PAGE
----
- Salustiano Sanchez, 112, was named world's oldest man in June
- His list of hobbies was varied: avid gardener, crossword puzzles and gin rummy aficionado
- His longevity, he once said, is a result of eating a banana a day
For a man who lived for so long, it was a short reign.
Salustiano Sanchez, 112, was named world's oldest man in June. Shorty, as his friends affectionately referred to him, died Friday at a nursing home in western New York. His reign lasted three months.
Sanchez's list of hobbies was varied: avid gardener, crossword puzzles, gin rummy aficionado, self-taught musician. His longevity, he once said, is a result of eating a banana a day.
He became the world's oldest man after his predecessor, Jiroemon Kimura, died of natural causes in western Japan in June. Kimura was 116.
It began in a small village ...
Sanchez's journey to the history books started in a small village in Spain, where he was born on June 8, 1901. During his early years, he was a pro in playing the dulzania, a Spanish double-reed wind instrument. He made extra money by playing at village celebrations and weddings.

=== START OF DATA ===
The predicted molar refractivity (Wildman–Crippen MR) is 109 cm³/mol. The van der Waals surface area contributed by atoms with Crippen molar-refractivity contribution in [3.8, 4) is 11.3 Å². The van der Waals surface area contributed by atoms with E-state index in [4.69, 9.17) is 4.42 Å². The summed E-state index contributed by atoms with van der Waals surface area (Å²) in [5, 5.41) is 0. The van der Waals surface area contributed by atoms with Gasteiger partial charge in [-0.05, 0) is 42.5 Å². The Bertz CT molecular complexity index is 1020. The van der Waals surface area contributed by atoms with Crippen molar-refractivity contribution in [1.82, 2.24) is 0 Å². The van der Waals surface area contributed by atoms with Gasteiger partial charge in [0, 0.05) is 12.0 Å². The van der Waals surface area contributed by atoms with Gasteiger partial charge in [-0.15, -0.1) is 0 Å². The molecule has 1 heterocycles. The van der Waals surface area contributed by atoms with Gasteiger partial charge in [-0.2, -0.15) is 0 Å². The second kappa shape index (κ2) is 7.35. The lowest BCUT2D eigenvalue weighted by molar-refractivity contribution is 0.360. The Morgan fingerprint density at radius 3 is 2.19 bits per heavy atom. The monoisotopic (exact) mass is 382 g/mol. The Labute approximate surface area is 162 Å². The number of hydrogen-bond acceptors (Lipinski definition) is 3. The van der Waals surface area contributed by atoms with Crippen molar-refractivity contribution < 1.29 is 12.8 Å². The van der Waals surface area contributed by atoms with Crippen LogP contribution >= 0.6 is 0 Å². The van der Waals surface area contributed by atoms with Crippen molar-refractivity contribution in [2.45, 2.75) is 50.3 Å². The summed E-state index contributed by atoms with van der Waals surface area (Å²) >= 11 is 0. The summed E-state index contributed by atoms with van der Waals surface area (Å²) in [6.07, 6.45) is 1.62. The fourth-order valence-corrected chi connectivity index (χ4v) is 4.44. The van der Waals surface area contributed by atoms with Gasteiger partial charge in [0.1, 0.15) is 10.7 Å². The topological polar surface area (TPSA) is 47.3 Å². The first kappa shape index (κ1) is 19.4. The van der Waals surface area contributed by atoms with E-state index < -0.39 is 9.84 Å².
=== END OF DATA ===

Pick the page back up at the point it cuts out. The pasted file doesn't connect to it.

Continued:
Sanchez later moved to Cuba with his brother, where they worked at sugar fields.
After a few years, he relocated to the United States through Ellis Island, and found a job working at coal mines in Kentucky in 1920.
He later moved to the Niagara Falls area of New York, and married the love of his life in 1934.
The rest, as they say, is history.
Unfazed by status
Sanchez leaves behind two children, and an extended family that includes grandchildren, great-grandchildren and great-great grandchildren.
Despite all the attention following his world status, he remained unassuming.
In a statement to the Guinness World Records after he was appointed world's oldest man, he said he did not feel accomplished just because he was older than most.
But he was accomplished. About 90% of all supercentenarians are female and he is the only man born in 1901 with proof of birth, said Robert Young of Guinness.
The oldest authenticated person in the world, Jeanne Louise Calment of France, died at age 122. Last month, Bolivian man Carmelo Flores Laura claimed to be 123 years old, but his birth certificate and national identity card were not original. Experts later said his claim is not true.
Not to be outdone, the world's oldest person is a woman. Japanese Misao Okawa is a cool 115 years old.